Dear Naya Rivera, Sorry you’re not sorry for abortion


Flowers for our children sacrificed for the sake of our careers

Dear Naya Rivera,

I read that you disclosed your abortion in People magazine as advanced publicity for your new book Sorry Not Sorry.

So, I’m writing to let you know that like you, I had an abortion to protect my career when I was twenty-three too. You might object that I was just a DJ in local radio and not a star in prime-time. But I bet we’re alike in that the way I sought to prove my worth had always been performance. And, I’m sure we both had worked very hard to get there when that pregnancy threatened to bring it all to a crashing halt.

You shared your story of abortion as “a decision to put your career first.” The detail that really struck me is how you carried out the decision on “your one day off.” Grueling, for me too. And I get that it’s a scary thing to open up about this–but you say you’re speaking out as a noble thing, to let other women know they’re not alone.

Believe me, I am the last one to judge having walked this sad mile myself.

But, Naya, here’s what I want to say to you in love, if you can receive it

I wonder if your confession isn’t also based in justifying your decision? I’m all about telling a better story and finding the beauty, and helping other women is my life’s purpose. But the truth is that you and I put ourselves and our needs before the life of an innocent human being, our own flesh and blood. There may be solidarity but there can be no nobility in a choice like that.

I tried to forget the abortion by throwing myself into my broadcasting career. It was a faulty foundation of self-reliance that only added to how I had forsaken my child. God mercifully provided many material blessings as I advanced, and I loved the work. But to believe that a career and its rewards would heal me and help me pay for my selfishness was a lie. There can never be peace in our hearts when we’ve placed career or anything else above the precious value of an innocent human being.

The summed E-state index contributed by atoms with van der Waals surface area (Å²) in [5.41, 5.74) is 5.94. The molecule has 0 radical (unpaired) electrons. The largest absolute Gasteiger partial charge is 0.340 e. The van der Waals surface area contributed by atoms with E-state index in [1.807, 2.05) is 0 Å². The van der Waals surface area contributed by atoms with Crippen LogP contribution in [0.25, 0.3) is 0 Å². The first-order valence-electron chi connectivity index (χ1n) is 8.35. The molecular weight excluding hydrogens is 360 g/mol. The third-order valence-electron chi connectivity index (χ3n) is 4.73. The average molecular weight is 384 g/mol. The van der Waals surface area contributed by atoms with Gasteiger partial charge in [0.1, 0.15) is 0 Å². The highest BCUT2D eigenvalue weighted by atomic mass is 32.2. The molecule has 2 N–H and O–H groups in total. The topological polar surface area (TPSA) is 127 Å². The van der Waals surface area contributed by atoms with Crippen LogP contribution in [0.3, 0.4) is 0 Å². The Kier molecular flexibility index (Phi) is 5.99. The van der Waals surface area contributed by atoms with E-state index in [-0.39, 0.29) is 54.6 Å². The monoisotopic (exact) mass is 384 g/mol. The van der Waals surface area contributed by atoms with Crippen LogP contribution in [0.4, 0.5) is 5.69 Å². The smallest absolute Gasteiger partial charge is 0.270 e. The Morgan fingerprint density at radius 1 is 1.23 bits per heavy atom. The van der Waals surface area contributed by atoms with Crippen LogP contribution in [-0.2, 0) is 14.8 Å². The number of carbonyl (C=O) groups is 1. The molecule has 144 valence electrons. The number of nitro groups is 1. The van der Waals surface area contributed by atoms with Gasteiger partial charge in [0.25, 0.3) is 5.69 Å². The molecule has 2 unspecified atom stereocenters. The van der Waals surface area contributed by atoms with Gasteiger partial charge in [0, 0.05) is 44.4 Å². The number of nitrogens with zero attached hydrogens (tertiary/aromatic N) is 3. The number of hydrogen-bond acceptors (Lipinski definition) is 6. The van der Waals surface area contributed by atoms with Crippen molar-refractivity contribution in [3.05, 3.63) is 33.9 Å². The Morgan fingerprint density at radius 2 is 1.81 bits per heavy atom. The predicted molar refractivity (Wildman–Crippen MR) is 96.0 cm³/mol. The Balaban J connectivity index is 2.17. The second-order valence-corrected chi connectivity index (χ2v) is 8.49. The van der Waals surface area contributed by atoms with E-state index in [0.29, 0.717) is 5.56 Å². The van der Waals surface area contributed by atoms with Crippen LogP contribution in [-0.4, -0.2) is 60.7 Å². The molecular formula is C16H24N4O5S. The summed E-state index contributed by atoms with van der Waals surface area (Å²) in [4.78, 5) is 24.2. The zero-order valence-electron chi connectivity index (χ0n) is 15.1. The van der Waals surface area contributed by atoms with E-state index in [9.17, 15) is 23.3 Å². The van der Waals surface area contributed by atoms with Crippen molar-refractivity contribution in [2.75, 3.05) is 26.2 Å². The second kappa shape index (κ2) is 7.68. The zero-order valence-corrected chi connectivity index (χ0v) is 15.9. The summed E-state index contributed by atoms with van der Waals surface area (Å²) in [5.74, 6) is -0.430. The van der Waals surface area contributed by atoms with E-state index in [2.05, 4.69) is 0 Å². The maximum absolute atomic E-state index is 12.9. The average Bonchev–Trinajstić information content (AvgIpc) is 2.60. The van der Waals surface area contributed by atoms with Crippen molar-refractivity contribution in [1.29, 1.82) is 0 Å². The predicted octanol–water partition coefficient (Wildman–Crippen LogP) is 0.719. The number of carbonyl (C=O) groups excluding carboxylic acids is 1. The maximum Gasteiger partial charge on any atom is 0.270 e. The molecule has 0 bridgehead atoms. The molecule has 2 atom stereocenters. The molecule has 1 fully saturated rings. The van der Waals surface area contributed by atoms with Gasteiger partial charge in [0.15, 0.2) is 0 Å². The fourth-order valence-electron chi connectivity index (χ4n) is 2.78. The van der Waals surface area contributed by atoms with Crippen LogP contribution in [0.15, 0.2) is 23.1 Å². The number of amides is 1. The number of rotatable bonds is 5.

In our well-dressed world of media and entertainment I look around and wonder: who among us is numbered in the one out of every four Americans carrying the sorrow of a lost child along with our delicious designer bags? And I wonder too: how far would I have been able to advance if I had stepped away to become a mom? And how had it damaged my own heart to have sacrificed a child as a stepping-stone to success?

Abortion costs us something, but we get it so wrong as to exactly what. God in his mercy redeems even the choice to build our house on our children’s innocent blood when we now choose to believe that Christ’s shed blood has forgiven us and that he will make us new. I pray you find his love today.

And I also want to prepare you for the fallout that may occur in the life of your son for the way in which you’ve disclosed aborting his sibling. Kids can have an existential crisis and full-blown survivor guilt, wondering why they were spared when their sibling was killed. It’s a very real phenomenon. I hope that he can reconcile bargaining your fame for his brother or sister without that dilemma breaking his heart.

Portions of this post excerpted from Cradle My Heart, Finding God’s Love After Abortion

Cradle My Heart, Finding God’s Love After Abortion provides affirmation and hope after abortion from the Scriptures. Here are more resources for help and healing. If you are pregnant and need free, confidential help call 1-800-712-HELP. If you’ve had an abortion and need immediate help call 1-866-482-LIFE. Join us on Cradle My Heart Radio. Call 1-800-811-3003 LIVE from 9:30-10 pm ET Sundays on Faith Radio or voicemail 24/7. Ask a question at kim @ kimketola. For a list of radio stations or for live streaming, go here. Podcast on iTunes and archived here.

Leave a Reply

Fill in your details below or click an icon to log in: Logo

You are commenting using your account. Log Out /  Change )

Google+ photo

You are commenting using your Google+ account. Log Out /  Change )

Twitter picture

You are commenting using your Twitter account. Log Out /  Change )

Facebook photo

You are commenting using your Facebook account. Log Out /  Change )


Connecting to %s

%d bloggers like this: